Opportunities for earlier diagnosis of type 1 diabetes in children: A case-control study using routinely collected primary care records
Joseph Jonathan Lee, Matthew James Thompson, Matthew James Thompson, Juliet Alexandra Usher-Smith, Constantinos Koshiaris, Constantinos Koshiaris, Ann Van den Bruel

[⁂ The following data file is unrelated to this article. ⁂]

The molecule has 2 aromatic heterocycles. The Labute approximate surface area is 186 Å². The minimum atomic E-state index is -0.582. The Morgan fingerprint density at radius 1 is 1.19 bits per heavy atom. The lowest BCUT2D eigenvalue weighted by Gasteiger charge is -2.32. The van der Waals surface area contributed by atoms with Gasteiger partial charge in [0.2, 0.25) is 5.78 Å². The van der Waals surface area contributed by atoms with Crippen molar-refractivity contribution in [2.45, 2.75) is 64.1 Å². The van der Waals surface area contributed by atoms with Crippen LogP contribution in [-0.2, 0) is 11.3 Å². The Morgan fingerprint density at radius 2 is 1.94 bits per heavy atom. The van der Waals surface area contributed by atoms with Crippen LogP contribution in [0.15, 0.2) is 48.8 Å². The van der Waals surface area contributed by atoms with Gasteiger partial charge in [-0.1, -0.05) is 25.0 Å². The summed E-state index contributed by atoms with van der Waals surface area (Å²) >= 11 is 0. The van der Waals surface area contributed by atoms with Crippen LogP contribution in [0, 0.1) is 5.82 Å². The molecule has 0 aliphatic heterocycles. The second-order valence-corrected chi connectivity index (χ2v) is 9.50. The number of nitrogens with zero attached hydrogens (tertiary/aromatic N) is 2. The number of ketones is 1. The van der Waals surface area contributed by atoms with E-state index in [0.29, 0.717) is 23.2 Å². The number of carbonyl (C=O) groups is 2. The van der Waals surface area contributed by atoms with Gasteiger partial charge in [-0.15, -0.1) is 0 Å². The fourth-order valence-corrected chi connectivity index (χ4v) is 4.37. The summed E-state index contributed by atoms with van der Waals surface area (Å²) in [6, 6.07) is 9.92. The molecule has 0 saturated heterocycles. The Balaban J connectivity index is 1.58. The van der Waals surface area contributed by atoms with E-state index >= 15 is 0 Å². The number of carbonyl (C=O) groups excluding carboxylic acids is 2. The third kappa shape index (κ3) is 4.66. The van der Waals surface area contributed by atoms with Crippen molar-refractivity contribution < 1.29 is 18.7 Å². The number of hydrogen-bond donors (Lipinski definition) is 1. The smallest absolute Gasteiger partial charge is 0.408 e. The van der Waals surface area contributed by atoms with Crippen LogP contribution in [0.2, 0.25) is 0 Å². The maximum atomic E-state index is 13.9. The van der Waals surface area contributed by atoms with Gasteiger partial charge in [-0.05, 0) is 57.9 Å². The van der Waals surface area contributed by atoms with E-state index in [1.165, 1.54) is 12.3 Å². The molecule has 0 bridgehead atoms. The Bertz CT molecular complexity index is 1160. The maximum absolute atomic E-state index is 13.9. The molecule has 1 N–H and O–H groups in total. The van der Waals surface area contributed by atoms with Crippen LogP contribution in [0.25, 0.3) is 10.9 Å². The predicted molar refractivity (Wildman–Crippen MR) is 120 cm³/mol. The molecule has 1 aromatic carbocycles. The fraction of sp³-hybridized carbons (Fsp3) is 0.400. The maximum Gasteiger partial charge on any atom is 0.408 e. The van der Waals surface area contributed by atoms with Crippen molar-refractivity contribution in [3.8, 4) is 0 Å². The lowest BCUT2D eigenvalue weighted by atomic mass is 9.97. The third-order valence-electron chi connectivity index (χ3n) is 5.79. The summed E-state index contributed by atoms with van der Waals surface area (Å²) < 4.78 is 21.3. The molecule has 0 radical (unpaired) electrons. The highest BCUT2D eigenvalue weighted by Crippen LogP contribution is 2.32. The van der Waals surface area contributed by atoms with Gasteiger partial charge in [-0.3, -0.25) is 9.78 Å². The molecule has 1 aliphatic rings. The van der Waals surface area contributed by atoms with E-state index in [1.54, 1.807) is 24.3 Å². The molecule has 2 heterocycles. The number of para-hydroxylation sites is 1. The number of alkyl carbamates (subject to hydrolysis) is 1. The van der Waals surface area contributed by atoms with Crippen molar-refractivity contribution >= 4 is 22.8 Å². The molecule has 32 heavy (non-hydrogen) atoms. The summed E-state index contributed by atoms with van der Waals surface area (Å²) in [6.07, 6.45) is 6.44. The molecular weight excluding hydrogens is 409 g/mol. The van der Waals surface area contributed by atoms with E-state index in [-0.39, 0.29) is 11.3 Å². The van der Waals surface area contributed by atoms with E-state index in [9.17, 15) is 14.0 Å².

Background: The epidemiology of type 1 diabetes mellitus (T1DM) suggests diagnostic delays may contribute to children developing diabetic ketoacidosis at diagnosis. We sought to quantify opportunities for earlier diagnosis of T1DM in primary care. Methods: A matched case-control study of children (0–16 years) presenting to UK primary care, examining routinely collected primary care consultation types and National Institute for Health and Care Excellence (NICE) warning signs in the 13 weeks before diagnosis. Results: Our primary analysis included 1920 new T1DM cases and 7680 controls. In the week prior to diagnosis more cases than controls had medical record entries (663, 34.5% vs 1014, 13.6%, odds ratio 3.46, 95% CI 3.07–3.89; p < 0.0001) and the incidence rate of face-to-face consultations was higher in cases (mean 0.32 vs 0.11, incidence rate ratio 2.90, 2.61–3.21; p < 0.0001). The preceding week entries were found in 330 cases and 943 controls (17.2% vs 12.3%, OR 1.49, 1.3–1.7, p < 0.0001), but face-to-face consultations were no different (IRR 1.08 (0.9–1.29, p = 0.42)). Interpretation: There may be opportunities to reduce time to diagnosis for up to one third of cases, by up to two weeks. Diagnostic opportunities might be maximised by measures that improve access to primary care, and public awareness of T1DM.